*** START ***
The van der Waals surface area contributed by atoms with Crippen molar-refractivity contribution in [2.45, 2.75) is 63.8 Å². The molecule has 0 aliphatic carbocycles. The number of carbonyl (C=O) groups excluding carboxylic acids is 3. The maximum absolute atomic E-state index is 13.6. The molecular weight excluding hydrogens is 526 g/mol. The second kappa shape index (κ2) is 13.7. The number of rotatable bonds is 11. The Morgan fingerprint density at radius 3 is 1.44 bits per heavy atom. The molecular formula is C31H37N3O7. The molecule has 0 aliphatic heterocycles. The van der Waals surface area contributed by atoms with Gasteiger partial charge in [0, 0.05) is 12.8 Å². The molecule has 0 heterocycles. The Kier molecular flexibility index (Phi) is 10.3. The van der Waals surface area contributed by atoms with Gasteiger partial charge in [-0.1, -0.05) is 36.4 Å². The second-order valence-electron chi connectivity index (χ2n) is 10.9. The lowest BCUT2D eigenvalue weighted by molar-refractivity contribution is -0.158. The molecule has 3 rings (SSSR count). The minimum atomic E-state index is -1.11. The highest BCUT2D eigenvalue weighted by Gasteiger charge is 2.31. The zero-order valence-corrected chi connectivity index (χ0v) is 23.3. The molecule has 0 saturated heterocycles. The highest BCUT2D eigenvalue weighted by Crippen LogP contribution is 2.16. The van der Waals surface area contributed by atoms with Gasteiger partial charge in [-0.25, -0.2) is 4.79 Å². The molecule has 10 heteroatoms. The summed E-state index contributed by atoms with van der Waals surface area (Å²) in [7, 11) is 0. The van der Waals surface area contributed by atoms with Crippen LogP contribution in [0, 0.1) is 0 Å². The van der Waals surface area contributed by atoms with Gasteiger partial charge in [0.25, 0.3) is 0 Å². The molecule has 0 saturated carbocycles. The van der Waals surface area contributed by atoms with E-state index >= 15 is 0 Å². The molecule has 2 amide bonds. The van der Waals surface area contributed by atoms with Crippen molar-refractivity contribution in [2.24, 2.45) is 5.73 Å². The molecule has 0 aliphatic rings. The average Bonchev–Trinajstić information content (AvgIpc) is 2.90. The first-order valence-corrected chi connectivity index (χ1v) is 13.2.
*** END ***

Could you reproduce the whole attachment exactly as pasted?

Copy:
The van der Waals surface area contributed by atoms with Crippen molar-refractivity contribution in [2.45, 2.75) is 63.8 Å². The molecule has 0 aliphatic carbocycles. The number of carbonyl (C=O) groups excluding carboxylic acids is 3. The maximum absolute atomic E-state index is 13.6. The molecular weight excluding hydrogens is 526 g/mol. The second kappa shape index (κ2) is 13.7. The number of rotatable bonds is 11. The Morgan fingerprint density at radius 3 is 1.44 bits per heavy atom. The molecular formula is C31H37N3O7. The molecule has 0 aliphatic heterocycles. The van der Waals surface area contributed by atoms with Gasteiger partial charge in [0, 0.05) is 12.8 Å². The molecule has 0 heterocycles. The Kier molecular flexibility index (Phi) is 10.3. The van der Waals surface area contributed by atoms with Gasteiger partial charge in [-0.1, -0.05) is 36.4 Å². The second-order valence-electron chi connectivity index (χ2n) is 10.9. The lowest BCUT2D eigenvalue weighted by molar-refractivity contribution is -0.158. The molecule has 3 rings (SSSR count). The minimum atomic E-state index is -1.11. The highest BCUT2D eigenvalue weighted by Gasteiger charge is 2.31. The zero-order valence-corrected chi connectivity index (χ0v) is 23.3. The molecule has 0 saturated heterocycles. The highest BCUT2D eigenvalue weighted by Crippen LogP contribution is 2.16. The van der Waals surface area contributed by atoms with Gasteiger partial charge in [-0.25, -0.2) is 4.79 Å². The molecule has 10 heteroatoms. The summed E-state index contributed by atoms with van der Waals surface area (Å²) in [7, 11) is 0. The van der Waals surface area contributed by atoms with Crippen LogP contribution in [0, 0.1) is 0 Å². The van der Waals surface area contributed by atoms with Gasteiger partial charge in [0.25, 0.3) is 0 Å². The molecule has 0 saturated carbocycles. The van der Waals surface area contributed by atoms with E-state index >= 15 is 0 Å². The molecule has 2 amide bonds. The van der Waals surface area contributed by atoms with Crippen molar-refractivity contribution in [2.24, 2.45) is 5.73 Å². The molecule has 0 aliphatic rings. The average Bonchev–Trinajstić information content (AvgIpc) is 2.90. The first-order valence-corrected chi connectivity index (χ1v) is 13.2.